Andrea Campbell, former Boston City Councilor and mayoral candidate, launched a campaign for Massachusetts Attorney General on Wednesday.
Campbell formally announced her bid for attorney general at 10 a.m. at Codman Square Park in Dorchester. After that, she was scheduled to make campaign stops in Worcester and Springfield.
“I’ve dedicated my life to fighting for greater equity and opportunity, and that’s what I’ll do as attorney general because the attorney general is not just the top law enforcement official of the commonwealth, she must be an advocate for fundamental change and progress,” Campbell said in a statement. “From Boston to Springfield, and Lawrence to the Cape & Islands, I will be an Attorney General for justice and opportunity for all -- no matter who you are, where you come from, or where you live.”
Campbell became the first woman to represent her district when elected to the Boston City Council in 2015. She was elected as City Council President in 2018 - the first Black woman to hold the title. She came up short in the preliminary Boston mayoral election last fall.
"I firmly believe everyone should have access to justice and opportunity," she said Wednesday morning at her press conference in Dorchester. "I've dedicated my entire life to fighting for equity and opportunity, and that's exactly what I'll do as the next attorney general of Massachusetts."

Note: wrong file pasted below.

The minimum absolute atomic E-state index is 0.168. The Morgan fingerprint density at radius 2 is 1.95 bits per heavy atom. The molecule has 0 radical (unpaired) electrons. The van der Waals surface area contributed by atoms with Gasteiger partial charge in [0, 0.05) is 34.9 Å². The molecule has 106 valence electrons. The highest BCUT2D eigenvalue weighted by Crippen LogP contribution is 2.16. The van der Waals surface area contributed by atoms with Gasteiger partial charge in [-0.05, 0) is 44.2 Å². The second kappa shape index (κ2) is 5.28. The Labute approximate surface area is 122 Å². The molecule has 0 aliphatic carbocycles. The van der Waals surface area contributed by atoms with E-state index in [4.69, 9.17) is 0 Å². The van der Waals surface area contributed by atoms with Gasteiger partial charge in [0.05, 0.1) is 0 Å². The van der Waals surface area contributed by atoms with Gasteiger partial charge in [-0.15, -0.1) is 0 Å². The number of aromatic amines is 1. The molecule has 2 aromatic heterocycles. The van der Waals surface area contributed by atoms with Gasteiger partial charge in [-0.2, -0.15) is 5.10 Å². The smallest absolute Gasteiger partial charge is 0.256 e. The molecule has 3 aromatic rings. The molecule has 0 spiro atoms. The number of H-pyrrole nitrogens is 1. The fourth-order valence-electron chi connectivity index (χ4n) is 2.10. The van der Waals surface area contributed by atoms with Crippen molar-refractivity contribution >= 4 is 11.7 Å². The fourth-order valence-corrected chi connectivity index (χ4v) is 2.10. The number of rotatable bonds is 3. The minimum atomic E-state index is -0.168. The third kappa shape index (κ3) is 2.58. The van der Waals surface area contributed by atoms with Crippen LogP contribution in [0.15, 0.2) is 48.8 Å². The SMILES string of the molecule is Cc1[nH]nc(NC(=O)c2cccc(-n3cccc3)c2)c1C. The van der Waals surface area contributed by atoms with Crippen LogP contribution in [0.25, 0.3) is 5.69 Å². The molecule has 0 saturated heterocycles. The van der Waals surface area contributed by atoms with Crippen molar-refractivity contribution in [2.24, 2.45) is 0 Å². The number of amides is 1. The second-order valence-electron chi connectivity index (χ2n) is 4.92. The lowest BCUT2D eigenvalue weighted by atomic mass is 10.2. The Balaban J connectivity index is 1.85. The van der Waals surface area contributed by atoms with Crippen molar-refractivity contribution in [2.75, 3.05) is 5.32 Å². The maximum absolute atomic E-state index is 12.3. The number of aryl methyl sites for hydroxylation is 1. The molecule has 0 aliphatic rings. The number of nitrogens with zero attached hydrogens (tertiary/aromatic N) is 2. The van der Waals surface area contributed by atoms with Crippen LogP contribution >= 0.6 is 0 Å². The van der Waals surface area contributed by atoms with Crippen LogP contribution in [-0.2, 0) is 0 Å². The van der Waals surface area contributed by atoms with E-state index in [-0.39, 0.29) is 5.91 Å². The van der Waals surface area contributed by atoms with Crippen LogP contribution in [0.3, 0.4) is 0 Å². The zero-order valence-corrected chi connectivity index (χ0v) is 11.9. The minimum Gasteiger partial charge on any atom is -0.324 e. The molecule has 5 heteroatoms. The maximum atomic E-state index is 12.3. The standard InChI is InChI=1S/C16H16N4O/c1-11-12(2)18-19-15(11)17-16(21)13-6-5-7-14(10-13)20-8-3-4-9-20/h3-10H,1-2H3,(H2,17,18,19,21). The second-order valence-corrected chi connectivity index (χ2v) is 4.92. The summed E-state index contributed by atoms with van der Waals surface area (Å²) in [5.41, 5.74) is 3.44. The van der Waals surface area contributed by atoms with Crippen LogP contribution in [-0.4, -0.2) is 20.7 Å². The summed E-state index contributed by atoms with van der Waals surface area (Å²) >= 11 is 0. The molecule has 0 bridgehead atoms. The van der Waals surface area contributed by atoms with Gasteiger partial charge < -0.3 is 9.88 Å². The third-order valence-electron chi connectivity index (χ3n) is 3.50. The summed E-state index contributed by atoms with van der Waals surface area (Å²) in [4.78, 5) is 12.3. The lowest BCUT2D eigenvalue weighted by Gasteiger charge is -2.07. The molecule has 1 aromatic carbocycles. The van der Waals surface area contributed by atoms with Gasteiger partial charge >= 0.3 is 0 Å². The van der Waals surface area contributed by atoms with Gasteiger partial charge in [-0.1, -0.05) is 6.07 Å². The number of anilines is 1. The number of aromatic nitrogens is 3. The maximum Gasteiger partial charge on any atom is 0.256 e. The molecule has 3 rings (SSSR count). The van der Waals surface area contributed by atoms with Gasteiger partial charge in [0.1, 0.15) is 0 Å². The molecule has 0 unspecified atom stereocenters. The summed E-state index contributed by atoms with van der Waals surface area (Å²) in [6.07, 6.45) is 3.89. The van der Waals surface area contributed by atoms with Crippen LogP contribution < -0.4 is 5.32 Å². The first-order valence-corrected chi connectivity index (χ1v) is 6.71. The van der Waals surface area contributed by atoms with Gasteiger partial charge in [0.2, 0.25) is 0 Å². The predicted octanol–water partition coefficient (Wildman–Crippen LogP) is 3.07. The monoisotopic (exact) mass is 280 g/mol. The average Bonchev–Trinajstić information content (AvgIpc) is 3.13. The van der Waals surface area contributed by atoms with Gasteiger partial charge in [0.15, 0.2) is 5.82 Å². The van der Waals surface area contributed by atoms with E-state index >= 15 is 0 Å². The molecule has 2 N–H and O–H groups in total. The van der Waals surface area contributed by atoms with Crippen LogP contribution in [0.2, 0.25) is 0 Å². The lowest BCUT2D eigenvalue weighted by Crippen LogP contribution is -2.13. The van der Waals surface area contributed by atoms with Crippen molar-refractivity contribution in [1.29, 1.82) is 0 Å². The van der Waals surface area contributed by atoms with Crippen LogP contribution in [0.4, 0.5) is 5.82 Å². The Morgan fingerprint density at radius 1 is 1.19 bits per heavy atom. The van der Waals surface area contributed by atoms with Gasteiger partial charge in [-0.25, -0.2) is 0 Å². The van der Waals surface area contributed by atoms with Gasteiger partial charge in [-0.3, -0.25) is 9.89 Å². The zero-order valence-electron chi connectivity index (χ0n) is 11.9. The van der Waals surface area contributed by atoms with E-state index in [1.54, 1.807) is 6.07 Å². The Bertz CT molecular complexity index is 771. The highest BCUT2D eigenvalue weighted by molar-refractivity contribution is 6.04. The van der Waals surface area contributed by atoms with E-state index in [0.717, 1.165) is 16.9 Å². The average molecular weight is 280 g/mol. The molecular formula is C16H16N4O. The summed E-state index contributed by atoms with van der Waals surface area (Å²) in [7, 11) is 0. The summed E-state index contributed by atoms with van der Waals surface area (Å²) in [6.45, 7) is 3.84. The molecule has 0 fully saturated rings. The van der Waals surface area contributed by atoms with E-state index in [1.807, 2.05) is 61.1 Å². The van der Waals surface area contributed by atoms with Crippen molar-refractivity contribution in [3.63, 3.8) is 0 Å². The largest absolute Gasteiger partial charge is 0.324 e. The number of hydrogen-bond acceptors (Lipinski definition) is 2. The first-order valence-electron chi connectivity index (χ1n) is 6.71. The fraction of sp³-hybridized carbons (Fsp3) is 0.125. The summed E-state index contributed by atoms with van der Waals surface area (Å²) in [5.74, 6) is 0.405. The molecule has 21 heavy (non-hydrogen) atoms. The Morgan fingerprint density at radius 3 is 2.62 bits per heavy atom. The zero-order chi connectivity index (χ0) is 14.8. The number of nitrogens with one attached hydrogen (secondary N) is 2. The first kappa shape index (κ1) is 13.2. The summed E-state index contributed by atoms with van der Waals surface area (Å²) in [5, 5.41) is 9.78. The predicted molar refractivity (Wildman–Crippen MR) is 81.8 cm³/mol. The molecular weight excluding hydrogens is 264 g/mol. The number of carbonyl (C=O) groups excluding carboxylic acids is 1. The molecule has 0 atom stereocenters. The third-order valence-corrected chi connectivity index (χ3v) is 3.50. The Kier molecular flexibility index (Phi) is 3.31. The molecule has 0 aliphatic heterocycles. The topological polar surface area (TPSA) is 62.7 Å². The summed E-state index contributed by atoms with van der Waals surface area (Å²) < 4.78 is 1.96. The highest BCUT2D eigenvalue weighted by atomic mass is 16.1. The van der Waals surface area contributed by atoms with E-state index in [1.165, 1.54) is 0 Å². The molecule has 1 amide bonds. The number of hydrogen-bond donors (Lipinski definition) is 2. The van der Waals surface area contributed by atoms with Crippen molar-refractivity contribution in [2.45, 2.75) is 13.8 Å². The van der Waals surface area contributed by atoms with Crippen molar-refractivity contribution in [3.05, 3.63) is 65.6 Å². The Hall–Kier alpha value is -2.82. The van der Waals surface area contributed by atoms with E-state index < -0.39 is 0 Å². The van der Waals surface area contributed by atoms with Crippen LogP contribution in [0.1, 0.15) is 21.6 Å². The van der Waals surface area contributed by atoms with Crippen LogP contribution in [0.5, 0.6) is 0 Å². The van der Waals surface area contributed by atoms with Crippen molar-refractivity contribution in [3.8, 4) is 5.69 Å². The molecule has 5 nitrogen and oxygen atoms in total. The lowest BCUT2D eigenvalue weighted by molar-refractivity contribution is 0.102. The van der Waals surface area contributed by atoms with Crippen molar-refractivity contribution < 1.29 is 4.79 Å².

Campbell also stressed that the attorney general is not just the state's top law enforcement official but also "an advocate for fundamental change and progress."
About Andrea Campbell
A Roxbury native, Campbell and her two brothers bounced between family and foster care until she was eight years old. That’s when she met her father for the first time when he was just out of prison. Campbell credits relatives and teachers for getting her through.
Campbell went on to Boston Latin School, Princeton University and law school. But it was a very different path for her twin brother Andre. When he started to act out in school, Campbell said he was disciplined in lieu of receiving mental health support or any kind of a social emotional response. By the time Campbell was in high school, both her twin Andre and their older brother Alvin were in prison.
Campbell‘s father died while she was at Princeton. A few years later, Campbell became frantic, unable to get information about Andre, who was suffering in prison from scleroderma. Officials wouldn’t tell her where her brother was.
To this day, Campbell said she still does not know how Andre died. Her other brother, Alvin, is currently in prison in Rhode Island accused of raping nine women. For Campbell, she said even on the hard days with all the pain, she turns that pain into purpose.
“I’m living proof that a girl who grew up in public housing in Roxbury, with a family torn apart by incarceration and poverty, with support from a community that believed in me, could turn pain into purpose, and become Legal Counsel for the Governor of Massachusetts, be elected the first Black woman President of the Boston City Council, and today announce my candidacy for Attorney General of Massachusetts,” Campbell said.